Film Review: Picasso: A Rebel in Paris is not as genius as its subject


Pablo Picasso is an undisputed icon of modern art. The co-founder of the cubist movement, his legacy stretches to thousands of paintings. Now, a new docufilm, Picasso: A Rebel in Paris, offers a portrait of a complex artist that is told in a straight-forward and linear way.

Simona Risi directs, and Iranian actress, Mina Kavani of No Bears fame stars, reading excerpts from letters and books about Picasso. Two stories are at play here: that of the genius painter, and the museum dedicated to his life and work.

The Spanish born artist would spend much of his life in France in Paris and Montmartre, and filmmaker Risi draws parallels between Picasso and Kavani’s stories of exile away from repressive regimes, and their lives in newly-adopted countries, feeling like outsiders.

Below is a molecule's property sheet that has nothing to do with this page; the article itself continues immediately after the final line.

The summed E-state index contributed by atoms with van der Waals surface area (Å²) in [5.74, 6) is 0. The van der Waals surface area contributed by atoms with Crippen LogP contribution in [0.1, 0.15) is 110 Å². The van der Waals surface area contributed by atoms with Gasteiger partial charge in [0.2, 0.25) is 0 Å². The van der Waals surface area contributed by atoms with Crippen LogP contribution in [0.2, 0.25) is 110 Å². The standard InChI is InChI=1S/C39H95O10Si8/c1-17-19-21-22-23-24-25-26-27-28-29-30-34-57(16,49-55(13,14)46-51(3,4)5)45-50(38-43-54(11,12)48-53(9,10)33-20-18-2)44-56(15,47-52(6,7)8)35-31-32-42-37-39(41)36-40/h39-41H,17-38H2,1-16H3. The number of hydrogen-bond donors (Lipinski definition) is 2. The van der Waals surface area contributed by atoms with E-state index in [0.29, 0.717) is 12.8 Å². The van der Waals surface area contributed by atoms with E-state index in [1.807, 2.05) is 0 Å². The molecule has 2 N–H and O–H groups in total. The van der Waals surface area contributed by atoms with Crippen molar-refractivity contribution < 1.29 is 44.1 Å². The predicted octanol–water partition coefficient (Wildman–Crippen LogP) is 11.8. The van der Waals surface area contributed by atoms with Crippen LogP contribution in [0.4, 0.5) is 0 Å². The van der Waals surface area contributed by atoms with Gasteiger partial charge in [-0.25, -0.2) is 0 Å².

Interviews with talking heads round out the documentary aspect, including Cécile Debray, President of the Museum National Picasso Paris, and author Annie Cohen-Solal. Stylist and designer, Paul Smith also offers his take on the aesthetics of the artist, and various art historians feature too, alongside a soundtrack from Emanuele Matte.

A rather quiet and intellectual film, covering Picasso’s life and legacy in detail, Picasso: A Rebel in Paris feels a bit pedestrian for such an icon of modern art. It is possible that there were some things lost in translation, as it is obvious that Kavani’s sections are dubbed. It’s a shame as this film could have been great, given its already fascinating subject matter.

Picasso: A Rebel in Paris is a well-researched docufilm, drawing together various threads of an incredible artist’s life, and the museum that is dedicated to him. It’s ultimately a decent look at Picasso’s life and artistic legacy, but there was certainly room for greater depth in its broad brushstrokes.


Picasso: A Rebel in Paris is screening in select Australian theatres from June 22nd, 2024.